1. a)

    capable de-identification algorithms

  2. b)

    crowdsourcing tools that interfaces with the Orchestrator to enable the work of human (or AI based) annotators to meta-tag data

  3. c)

    a well-defined API for investigators to query and find relevant studies for their algorithm

  4. d)

    well-defined APIs to fetch studies to the runtime environment, and pass outputs from one processing block to the next in the workflows hosted by the Orchestrator


Discussion and Conclusions

The members of the SiiM-MLC are dedicated to enumerating and mitigating (where possible) the challenges in the field. For new investigators, the learning curve of starting up a runtime platform and locating initial image sets has been significantly reduced by the MLC github site.

For intermediate researchers wishing to help advance the field, the MLC is partnering with open archive sponsors and ontology experts to drive automatable cohort discovery. The resulting tooling and ontology standards will be shared back to the community for broader use and demonstrated on existing open archives.

Finally, for those who wish to participate in open challenges, the MLC is investigating sponsors interested in developing cloud platforms along the architecture outlined in Fig. 2. Several industry partners have already shown interest in joining the MLC to host datasets and runtime platforms.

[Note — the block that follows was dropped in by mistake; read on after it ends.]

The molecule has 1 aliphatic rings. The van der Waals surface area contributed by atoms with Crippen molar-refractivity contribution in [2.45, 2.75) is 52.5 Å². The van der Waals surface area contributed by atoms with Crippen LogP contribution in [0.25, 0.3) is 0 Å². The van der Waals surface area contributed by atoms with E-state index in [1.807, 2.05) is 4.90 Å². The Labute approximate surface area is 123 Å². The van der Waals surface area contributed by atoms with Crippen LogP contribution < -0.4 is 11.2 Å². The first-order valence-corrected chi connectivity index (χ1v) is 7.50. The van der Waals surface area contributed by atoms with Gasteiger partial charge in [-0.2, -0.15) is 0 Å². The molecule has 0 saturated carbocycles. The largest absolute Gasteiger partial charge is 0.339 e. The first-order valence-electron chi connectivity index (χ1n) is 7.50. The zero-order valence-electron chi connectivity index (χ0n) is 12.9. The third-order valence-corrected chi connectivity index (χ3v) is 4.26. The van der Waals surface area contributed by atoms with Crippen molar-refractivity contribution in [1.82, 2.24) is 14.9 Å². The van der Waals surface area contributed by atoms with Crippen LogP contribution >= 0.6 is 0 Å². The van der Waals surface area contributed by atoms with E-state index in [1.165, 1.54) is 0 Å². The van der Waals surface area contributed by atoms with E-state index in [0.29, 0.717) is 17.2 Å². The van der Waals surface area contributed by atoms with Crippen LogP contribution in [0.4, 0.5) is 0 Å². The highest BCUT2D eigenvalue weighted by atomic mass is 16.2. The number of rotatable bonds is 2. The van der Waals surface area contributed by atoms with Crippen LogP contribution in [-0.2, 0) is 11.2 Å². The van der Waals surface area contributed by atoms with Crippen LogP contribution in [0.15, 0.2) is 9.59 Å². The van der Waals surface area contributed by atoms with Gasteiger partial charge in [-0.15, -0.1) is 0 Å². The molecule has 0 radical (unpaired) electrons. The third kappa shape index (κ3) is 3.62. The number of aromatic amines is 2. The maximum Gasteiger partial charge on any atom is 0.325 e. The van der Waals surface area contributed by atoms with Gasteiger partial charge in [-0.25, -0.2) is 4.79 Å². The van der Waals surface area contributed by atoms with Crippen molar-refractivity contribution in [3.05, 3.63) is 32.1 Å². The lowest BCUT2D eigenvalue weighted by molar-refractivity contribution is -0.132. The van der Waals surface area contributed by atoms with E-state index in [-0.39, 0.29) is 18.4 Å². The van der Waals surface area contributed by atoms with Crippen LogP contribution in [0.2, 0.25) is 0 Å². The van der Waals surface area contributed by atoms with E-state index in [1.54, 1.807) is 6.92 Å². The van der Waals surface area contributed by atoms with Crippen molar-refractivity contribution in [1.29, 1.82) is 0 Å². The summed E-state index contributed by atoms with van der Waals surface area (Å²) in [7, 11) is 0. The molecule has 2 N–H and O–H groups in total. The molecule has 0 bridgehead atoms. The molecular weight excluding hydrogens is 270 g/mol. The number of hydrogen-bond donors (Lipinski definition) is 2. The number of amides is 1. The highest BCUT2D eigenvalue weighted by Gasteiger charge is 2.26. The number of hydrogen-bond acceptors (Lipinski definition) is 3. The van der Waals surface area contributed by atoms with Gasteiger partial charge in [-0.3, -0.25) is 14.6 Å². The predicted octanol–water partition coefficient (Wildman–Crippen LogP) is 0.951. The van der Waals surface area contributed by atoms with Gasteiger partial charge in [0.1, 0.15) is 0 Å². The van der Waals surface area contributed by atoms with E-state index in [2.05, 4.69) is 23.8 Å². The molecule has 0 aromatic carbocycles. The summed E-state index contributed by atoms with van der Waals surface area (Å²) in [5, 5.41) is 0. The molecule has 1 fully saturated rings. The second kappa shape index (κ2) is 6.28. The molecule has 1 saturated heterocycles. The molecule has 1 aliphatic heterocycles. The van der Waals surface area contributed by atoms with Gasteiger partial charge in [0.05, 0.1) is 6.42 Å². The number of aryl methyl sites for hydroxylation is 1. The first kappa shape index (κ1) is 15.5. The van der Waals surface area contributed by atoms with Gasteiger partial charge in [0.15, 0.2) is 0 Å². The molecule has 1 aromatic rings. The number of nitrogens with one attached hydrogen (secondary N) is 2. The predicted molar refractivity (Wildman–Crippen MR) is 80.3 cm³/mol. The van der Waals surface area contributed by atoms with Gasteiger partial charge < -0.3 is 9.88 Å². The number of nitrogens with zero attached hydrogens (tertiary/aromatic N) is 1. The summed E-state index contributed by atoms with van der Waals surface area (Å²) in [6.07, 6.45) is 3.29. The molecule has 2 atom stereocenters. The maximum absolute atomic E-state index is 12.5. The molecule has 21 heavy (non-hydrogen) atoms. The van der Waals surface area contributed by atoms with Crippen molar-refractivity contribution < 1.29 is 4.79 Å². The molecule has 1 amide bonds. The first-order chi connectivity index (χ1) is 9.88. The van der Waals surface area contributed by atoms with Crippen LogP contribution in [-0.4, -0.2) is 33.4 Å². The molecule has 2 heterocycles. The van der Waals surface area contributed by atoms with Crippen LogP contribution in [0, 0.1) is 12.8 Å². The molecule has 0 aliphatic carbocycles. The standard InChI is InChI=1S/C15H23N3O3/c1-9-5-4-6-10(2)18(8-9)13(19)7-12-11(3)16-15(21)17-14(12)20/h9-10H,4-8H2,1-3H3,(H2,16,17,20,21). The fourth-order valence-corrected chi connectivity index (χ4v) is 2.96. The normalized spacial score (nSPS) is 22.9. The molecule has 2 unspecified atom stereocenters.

The authors would like to thank the attendees of the SiiM 2017 Research Whiteboard Session and C-MIMI 2017 for sharing their pain points and experience.


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Copyright information

© The Author(s) 2018
corrected publication 2019

Open Access This article is distributed under the terms of the Creative Commons Attribution 4. 0 International License (, which permits unrestricted use, distribution, and reproduction in any medium, provided you give appropriate credit to the original author(s) and the source, provide a link to the Creative Commons license, and indicate if changes were made.

Authors and Affiliations

  • Steve G. Langer
    • 1
    Email author
  • George Shih
    • 2
  • Paul Nagy
    • 3
  • Bennet A. Landman
    • 4
  1. 1.RadiologyMayo ClinicRochesterUSA
  2. 2.Department of RadiologyWeill Cornell MedicineNew YorkUSA
  3. 3.Russell H. Morgan Department of Radiology and Radiological SciencesJohns Hopkins UniversityBaltimoreUSA
  4. 4.Electrical EngineeringVanderbilt UniversityNashvilleUSA